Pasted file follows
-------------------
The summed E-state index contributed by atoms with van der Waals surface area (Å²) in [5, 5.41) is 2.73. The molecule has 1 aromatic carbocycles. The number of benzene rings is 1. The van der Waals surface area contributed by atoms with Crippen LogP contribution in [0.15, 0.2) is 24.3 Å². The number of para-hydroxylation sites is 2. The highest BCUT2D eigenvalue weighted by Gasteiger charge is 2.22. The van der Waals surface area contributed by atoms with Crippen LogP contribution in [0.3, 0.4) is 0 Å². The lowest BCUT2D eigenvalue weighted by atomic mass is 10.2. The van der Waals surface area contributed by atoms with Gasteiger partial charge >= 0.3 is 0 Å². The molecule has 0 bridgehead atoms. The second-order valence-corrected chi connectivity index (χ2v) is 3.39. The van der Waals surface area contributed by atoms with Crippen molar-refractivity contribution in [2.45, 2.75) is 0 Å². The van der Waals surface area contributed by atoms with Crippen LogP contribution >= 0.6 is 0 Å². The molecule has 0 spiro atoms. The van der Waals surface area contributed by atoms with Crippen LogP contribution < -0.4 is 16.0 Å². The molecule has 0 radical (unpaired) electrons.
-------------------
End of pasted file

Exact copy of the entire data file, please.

The summed E-state index contributed by atoms with van der Waals surface area (Å²) in [5, 5.41) is 2.73. The molecule has 1 aromatic carbocycles. The number of benzene rings is 1. The van der Waals surface area contributed by atoms with Crippen LogP contribution in [0.15, 0.2) is 24.3 Å². The number of para-hydroxylation sites is 2. The highest BCUT2D eigenvalue weighted by Gasteiger charge is 2.22. The van der Waals surface area contributed by atoms with Crippen LogP contribution in [0.3, 0.4) is 0 Å². The lowest BCUT2D eigenvalue weighted by atomic mass is 10.2. The van der Waals surface area contributed by atoms with Gasteiger partial charge >= 0.3 is 0 Å². The molecule has 0 bridgehead atoms. The second-order valence-corrected chi connectivity index (χ2v) is 3.39. The van der Waals surface area contributed by atoms with Crippen molar-refractivity contribution in [2.45, 2.75) is 0 Å². The van der Waals surface area contributed by atoms with Crippen LogP contribution >= 0.6 is 0 Å². The molecule has 0 spiro atoms. The van der Waals surface area contributed by atoms with Crippen LogP contribution < -0.4 is 16.0 Å². The molecule has 0 radical (unpaired) electrons.